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was considered that the Black Plague pandemic was responsible for the disappearance of over 100 million people or, according to other estimates, from the world’s population (about 450 million people in the 14th century) the number was reduced to 350–375 million. Apparently, the Black Plague started in Central Asia and reached Europe in 1347 where it killed about 30–60% of its inhabitants (between 1348–1350).

Theories on the cause of the pandemic

Among the theories related to Black Plague (also known as the Black Death) are those of Graham Twigg as it was not about the plague, but about anthrax, produced by the bacteria Bacillus anthracis, a disease common to humans, cattle, and mammals of wild herbivores in the Middle Ages and the historian Norman Cantor who claimed that the phenomenon occurred due to a combination of several bacterial diseases.

The most well-known and accepted theory regarding the Black Plague was that the disease was caused by the bacterium ‘Yersinia pestis’ which was transmitted from the rats hiding through commercial vessels to humans, through the stings of fleas that feed on the blood of both species. The most common manifestation was in bubonic form, by the appearance on the body of swelling, in the area of ​​the neck, of the thighs and the lymph nodes were increased in volume as a result of the infection.

Other symptoms were very high fever, the appearance of black spots on the body and necrosis of the extremities, delirium, convulsions, vomiting with blood, and terrible pain throughout the body. Most of those affected by the disease died after about 4 days of suffering. However, there are records from plague doctors that different organisms manifested different symptoms depending on the severity or stage that the plague had reached.

The plague in Winterthur in 1328. Lithograph by A. Corrodi ( Source: Wikimedia Commons)

In addition to the bubonic form, there were two more forms of manifestation, the pneumonic and the septicemic form. Even though they were rarely encountered, the mortality rate was higher because they spread directly from person to person and through coughing or sneezing. In the more isolated areas, there were fewer cases compared to the crowded cities where almost half of the people died. The nobles and important people allowed themselves to leave the affected areas in other regions, and the rest of the people working in the cities were much more affected.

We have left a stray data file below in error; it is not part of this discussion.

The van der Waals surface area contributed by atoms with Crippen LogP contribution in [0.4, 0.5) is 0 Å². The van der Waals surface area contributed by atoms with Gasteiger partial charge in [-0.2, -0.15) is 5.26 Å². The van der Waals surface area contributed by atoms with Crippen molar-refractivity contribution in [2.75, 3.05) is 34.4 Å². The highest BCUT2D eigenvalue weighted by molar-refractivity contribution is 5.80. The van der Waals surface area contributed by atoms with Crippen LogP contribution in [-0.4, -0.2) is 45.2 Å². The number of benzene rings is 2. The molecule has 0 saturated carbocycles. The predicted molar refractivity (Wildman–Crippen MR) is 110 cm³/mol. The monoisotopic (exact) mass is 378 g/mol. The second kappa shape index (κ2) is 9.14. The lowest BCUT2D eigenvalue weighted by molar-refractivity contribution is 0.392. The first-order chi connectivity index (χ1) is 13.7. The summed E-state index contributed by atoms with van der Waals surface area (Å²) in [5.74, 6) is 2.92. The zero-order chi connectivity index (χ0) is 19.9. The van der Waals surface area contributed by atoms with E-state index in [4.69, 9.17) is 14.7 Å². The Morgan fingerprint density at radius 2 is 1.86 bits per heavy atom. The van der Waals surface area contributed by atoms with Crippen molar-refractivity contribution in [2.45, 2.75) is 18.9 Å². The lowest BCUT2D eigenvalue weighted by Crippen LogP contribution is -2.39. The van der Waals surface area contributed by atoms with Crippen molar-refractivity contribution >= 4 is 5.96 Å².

It is imperative to understand that we are talking about medieval times, most of the population was not aware of basic hygiene, which allowed a very easy spread of the Black Plague which lead to an immediate pandemic. It wasn’t only this but also the fact that people were not aware of how contagious such sicknesses were as well as not aware of how these diseases were transmitted.

The creation of plague doctors

Illustration showing how medieval doctors protected themselves to treat patients suffering from the plague. ( Source: Wikimedia Commons )

Due to such a horrific event that hadn’t been met before, there was a need for as many medics as possible, however, as they were humans too they had to protect themselves in order to take care of those who didn’t have the knowledge. At this point in time, the medical school wasn’t as advanced as some historians would argue, many medics still relied on ancient treatments and basic forms of disinfection such as onion juice and sugar.

You may be wondering why did the plague doctors look so sinister, well this wasn’t their choice, the leather robe which covered their whole body protected them from those that were infected by the Black Plague. Think of it as a medieval version of the modern hazmat suit. The mask they were wearing was for them to be distinguished from the crowds as well as (arguably) offer facial protection against those who were infected.

These doctors were also teachers of hygiene for the population, even if their understanding of the plague was not great they had good knowledge on hygiene and they knew that the only way to put a stop to the pandemic was to have everyone follow a hygienic code such as washing your hands as often as possible with soap or some sort of disinfectant (alcohol) and avoid interaction with others.

The cure to the Black Plague

According to Stephen J. Spignesi in the “100 Greatest Disasters of All Time”, the defeat of the Black Plague was largely due to improvements in hygiene, which prevented the fleas from transmitting the disease to survive. However, it took more than a century for Europe’s population to return to the pre-pandemic level. The disease had appeared a few times before but was not as destructive as the first time. It remained in history as the Great Plague of Vienna (1679) or the Great Plague of London (1665–1666), continuing to appear until the 19th century.

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